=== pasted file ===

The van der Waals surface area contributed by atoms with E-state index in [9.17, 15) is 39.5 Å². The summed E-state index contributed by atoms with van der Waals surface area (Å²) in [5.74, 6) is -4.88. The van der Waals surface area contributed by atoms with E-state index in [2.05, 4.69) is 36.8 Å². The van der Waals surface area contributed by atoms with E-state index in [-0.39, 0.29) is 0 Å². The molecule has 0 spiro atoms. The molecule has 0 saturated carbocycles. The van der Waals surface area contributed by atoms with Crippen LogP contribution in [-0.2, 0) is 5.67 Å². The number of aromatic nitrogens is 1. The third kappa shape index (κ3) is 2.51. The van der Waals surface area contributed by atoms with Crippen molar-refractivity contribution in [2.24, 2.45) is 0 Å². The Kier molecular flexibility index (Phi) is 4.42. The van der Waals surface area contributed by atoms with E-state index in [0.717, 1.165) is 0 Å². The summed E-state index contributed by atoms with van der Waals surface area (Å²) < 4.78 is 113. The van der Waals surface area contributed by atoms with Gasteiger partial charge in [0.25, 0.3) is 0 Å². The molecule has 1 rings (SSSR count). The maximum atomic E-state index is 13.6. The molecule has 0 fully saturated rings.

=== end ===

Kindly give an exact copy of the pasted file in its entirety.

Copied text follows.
The van der Waals surface area contributed by atoms with E-state index in [9.17, 15) is 39.5 Å². The summed E-state index contributed by atoms with van der Waals surface area (Å²) in [5.74, 6) is -4.88. The van der Waals surface area contributed by atoms with E-state index in [2.05, 4.69) is 36.8 Å². The van der Waals surface area contributed by atoms with E-state index in [-0.39, 0.29) is 0 Å². The molecule has 0 spiro atoms. The molecule has 0 saturated carbocycles. The van der Waals surface area contributed by atoms with Crippen LogP contribution in [-0.2, 0) is 5.67 Å². The number of aromatic nitrogens is 1. The third kappa shape index (κ3) is 2.51. The van der Waals surface area contributed by atoms with Crippen molar-refractivity contribution in [2.24, 2.45) is 0 Å². The Kier molecular flexibility index (Phi) is 4.42. The van der Waals surface area contributed by atoms with E-state index in [0.717, 1.165) is 0 Å². The summed E-state index contributed by atoms with van der Waals surface area (Å²) < 4.78 is 113. The van der Waals surface area contributed by atoms with Gasteiger partial charge in [0.25, 0.3) is 0 Å². The molecule has 1 rings (SSSR count). The maximum atomic E-state index is 13.6. The molecule has 0 fully saturated rings.